Joshua Rivkin's poems and essays have appeared in AGNI Online, Blackbird, The Southern Review, Harvard Review, The Kenyon Review, The Missouri Review Online, The New Yorker, The Virginia Quarterly Review, Verse Daily and Best New Poets. and elsewhere. He has received fellowships and awards from the Inprint-Brown Foundation, the Bread Loaf Writers' Conference and the Poetry Society of America, as well as a travel fellowship to the Krakow Writer’s Seminar, and a Wallace Stegner Fellowship in Poetry from Stanford University.

Chris Santiago

Chris Santiago is a Provost’s Ph.D. Fellow at the University of Southern California and lives in Pasadena. His poems and book reviews have recently appeared in or are forthcoming from FIELD, Pleiades, Canteen, The Asian American Literary Review, and Cha: An Asian Literary Journal.

Pamela Schaff

Pamela Schaff is a writer of fiction.

Corinna McClanahan Schroeder

Corinna McClanahan Schroeder is currently a Ph.D. student in Literature and Creative Writing at the University of Southern California where she holds a Wallis Annenberg Endowed Fellowship.  She earned her M.F.A. at the University of Mississippi, where she was the recipient of a John and Renée Grisham Fellowship, and her B.F.A. at the University of Evansville.  Her work has recently appeared or is forthcoming in journals such as Shenandoah, The Gettysburg Review, Tampa Review, Poet Lore, and Blackbird. She is the recipient of a 2010 AWP Intro Journals Award in poetry and was a finalist for the Ruth Lilly Poetry Fellowship in 2011. Her first book of poems Inked, was awarded the X.J. Kennedy Poetry Prize and will be published in 2015 by Texas Review Press.

Suraj Shankar

Suraj Shankar is a fiction writer.

Safiya Sinclair

Safiya Sinclair was born and raised in Montego Bay, Jamaica, and received her MFA in poetry at the University of Virginia, where she was a Henry Hoyns Fellow. Her hybrid-collection of poems and essays, Catacombs, was published in 2011 by Argos Books. Her poems have appeared in The Journal, Devil's Lake, The Atlas Review, Mason’s Road, and elsewhere. She is the recipient of a 2014 Emerging Writer Fellowship from Aspen Summer Words, she has been nominated for a Pushcart Prize, and her work has won the 2013 Devil’s Lake Driftless Prize in Poetry and The Journal Annual Poetry Contest in 2013. She enters USC’s PhD program in Literature & Creative Writing as a Dornsife Doctoral Fellow, and is currently working on her first full-length collection of poems, as well as a memoir.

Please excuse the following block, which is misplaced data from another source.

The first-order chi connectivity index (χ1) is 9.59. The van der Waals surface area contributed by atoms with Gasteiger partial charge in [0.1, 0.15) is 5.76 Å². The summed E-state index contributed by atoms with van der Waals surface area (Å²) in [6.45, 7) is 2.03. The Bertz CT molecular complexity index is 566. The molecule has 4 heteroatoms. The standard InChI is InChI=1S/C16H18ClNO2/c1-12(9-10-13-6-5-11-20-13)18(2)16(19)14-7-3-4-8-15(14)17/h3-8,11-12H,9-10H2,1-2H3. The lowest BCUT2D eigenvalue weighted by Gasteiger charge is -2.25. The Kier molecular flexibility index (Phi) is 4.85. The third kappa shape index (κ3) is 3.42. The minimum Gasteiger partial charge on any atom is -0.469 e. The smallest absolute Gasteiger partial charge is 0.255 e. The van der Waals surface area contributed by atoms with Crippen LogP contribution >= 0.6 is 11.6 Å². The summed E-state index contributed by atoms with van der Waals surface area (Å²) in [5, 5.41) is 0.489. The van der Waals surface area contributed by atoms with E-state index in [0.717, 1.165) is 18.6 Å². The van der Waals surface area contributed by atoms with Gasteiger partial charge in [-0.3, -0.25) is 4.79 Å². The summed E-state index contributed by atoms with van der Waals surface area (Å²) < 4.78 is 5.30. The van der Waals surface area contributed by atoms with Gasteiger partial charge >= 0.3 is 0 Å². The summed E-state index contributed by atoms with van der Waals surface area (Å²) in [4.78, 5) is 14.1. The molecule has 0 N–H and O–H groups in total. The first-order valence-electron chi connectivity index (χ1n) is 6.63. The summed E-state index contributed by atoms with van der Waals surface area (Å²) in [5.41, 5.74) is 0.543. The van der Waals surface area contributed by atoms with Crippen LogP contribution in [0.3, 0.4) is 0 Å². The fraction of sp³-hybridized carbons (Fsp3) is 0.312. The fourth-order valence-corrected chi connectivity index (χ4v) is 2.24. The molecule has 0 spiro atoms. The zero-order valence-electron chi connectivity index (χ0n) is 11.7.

Amy Silverberg

Amy Silverberg has grown up in Southern California. Her fiction has appeared or is forthcoming in The Los Angeles Review, the Tin House blog, and elsewhere. She likes animals doing people things.

elise suklje-martin

elise suklje martin is a bibliophile-gypsy-sagittarius-iconoclast-poet from los angeles & ljubljana . . .

Joselyn Takacs

Joselyn Takacs grew up in Virginia Beach and holds a BA in creative writing, French, and film studies from Virginia Tech, and an MFA in fiction from Johns Hopkins University, where she taught creative writing and literature. Her fiction has appeared or is forthcoming in Tin House’s Flash Fridays, Narrative Magazine a Story of the Week and Columbia: A Journal of Literature and Art as their 50th Issue Fiction Winner, judged by Dinaw Mengestu. She enters USC’s PhD in Literature and Creative Writing as a Provost's Doctoral Fellow.

Catherine Theis

Catherine Theis is the author of The Fraud of Good Sleep (Salt Modern Poets, 2011). Her poems have appeared in various journals, including Fence, Gulf Coast, LIT, and Volt. She is a recipient of an Individual Artists Fellowship from the Illinois Arts Council. Her chapbook, The June Cuckold, is published by Convulsive Editions. She lives in Santa Monica.

Sarah Vap

Sarah Vap grew up in Missoula, Montana. She attended Brown University, received her MFA from Arizona State University, and is completing her PhD at the University of Southern California. Two collections were published in 2012: End of the Sentimental Journey (Noemi Books) and Arco Iris (Saturnalia). Vap has been awarded an NEA in Poetry, and recently was awarded the National Poetry Series for her book Viable, which will be published by Penguin. 

Marci Vogel

A native of Los Angeles, where she co-curates the 3rd Area Poetry Series, Marci Vogel has been twice nominated for a Pushcart Prize and the AWP Intro Journals Award. Her work appears or is forthcoming in many publications, including the Los Angeles Times, Colorado Review, ZYZZYVA, and Seneca Review. Her collection Valiant was recently published by Finishing Line Press.

Tim Wirkus

Tim Wirkus's short fiction has appeared in Subtropics, Gargoyle, Cream City Review, Sou’wester and Ruminate Magazine. He has been nominated for a Pushcart Prize, recognized on the list of Other Distinguished Stories in Best American Mystery Stories 2011, and selected as a finalist in Narrative’s 30 Below contest. He lives in Irvine with his wife, Jessie.

  • Janalynn Bliss, Creative Writing Graduate Coordinator
  • University of Southern California
  • Department of English
  • 3501 Trousdale Parkway, THH 431
  • Los Angeles, CA 90089-0354